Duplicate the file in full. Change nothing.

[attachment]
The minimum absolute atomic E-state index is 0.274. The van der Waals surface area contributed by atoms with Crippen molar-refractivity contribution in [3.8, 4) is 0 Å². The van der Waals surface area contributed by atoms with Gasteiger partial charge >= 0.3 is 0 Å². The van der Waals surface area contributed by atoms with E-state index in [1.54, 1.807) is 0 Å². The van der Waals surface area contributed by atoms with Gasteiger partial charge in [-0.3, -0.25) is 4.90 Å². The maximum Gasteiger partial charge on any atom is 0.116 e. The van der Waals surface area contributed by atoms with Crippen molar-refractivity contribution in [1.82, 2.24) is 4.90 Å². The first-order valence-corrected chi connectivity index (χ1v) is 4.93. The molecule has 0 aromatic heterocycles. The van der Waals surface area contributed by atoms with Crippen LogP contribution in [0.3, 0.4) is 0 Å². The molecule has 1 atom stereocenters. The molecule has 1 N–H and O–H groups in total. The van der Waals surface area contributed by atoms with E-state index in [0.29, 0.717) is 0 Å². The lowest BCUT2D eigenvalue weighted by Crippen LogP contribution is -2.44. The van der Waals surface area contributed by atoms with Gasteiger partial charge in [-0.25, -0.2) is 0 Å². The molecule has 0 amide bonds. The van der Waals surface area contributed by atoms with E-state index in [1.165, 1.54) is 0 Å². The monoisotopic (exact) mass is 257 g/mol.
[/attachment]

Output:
The minimum absolute atomic E-state index is 0.274. The van der Waals surface area contributed by atoms with Crippen molar-refractivity contribution in [3.8, 4) is 0 Å². The van der Waals surface area contributed by atoms with Gasteiger partial charge >= 0.3 is 0 Å². The van der Waals surface area contributed by atoms with E-state index in [1.54, 1.807) is 0 Å². The van der Waals surface area contributed by atoms with Gasteiger partial charge in [-0.3, -0.25) is 4.90 Å². The maximum Gasteiger partial charge on any atom is 0.116 e. The van der Waals surface area contributed by atoms with Crippen molar-refractivity contribution in [1.82, 2.24) is 4.90 Å². The first-order valence-corrected chi connectivity index (χ1v) is 4.93. The molecule has 0 aromatic heterocycles. The van der Waals surface area contributed by atoms with Crippen LogP contribution in [0.3, 0.4) is 0 Å². The molecule has 1 atom stereocenters. The molecule has 1 N–H and O–H groups in total. The van der Waals surface area contributed by atoms with E-state index in [0.29, 0.717) is 0 Å². The lowest BCUT2D eigenvalue weighted by Crippen LogP contribution is -2.44. The van der Waals surface area contributed by atoms with Gasteiger partial charge in [-0.25, -0.2) is 0 Å². The molecule has 0 amide bonds. The van der Waals surface area contributed by atoms with E-state index in [1.165, 1.54) is 0 Å². The monoisotopic (exact) mass is 257 g/mol.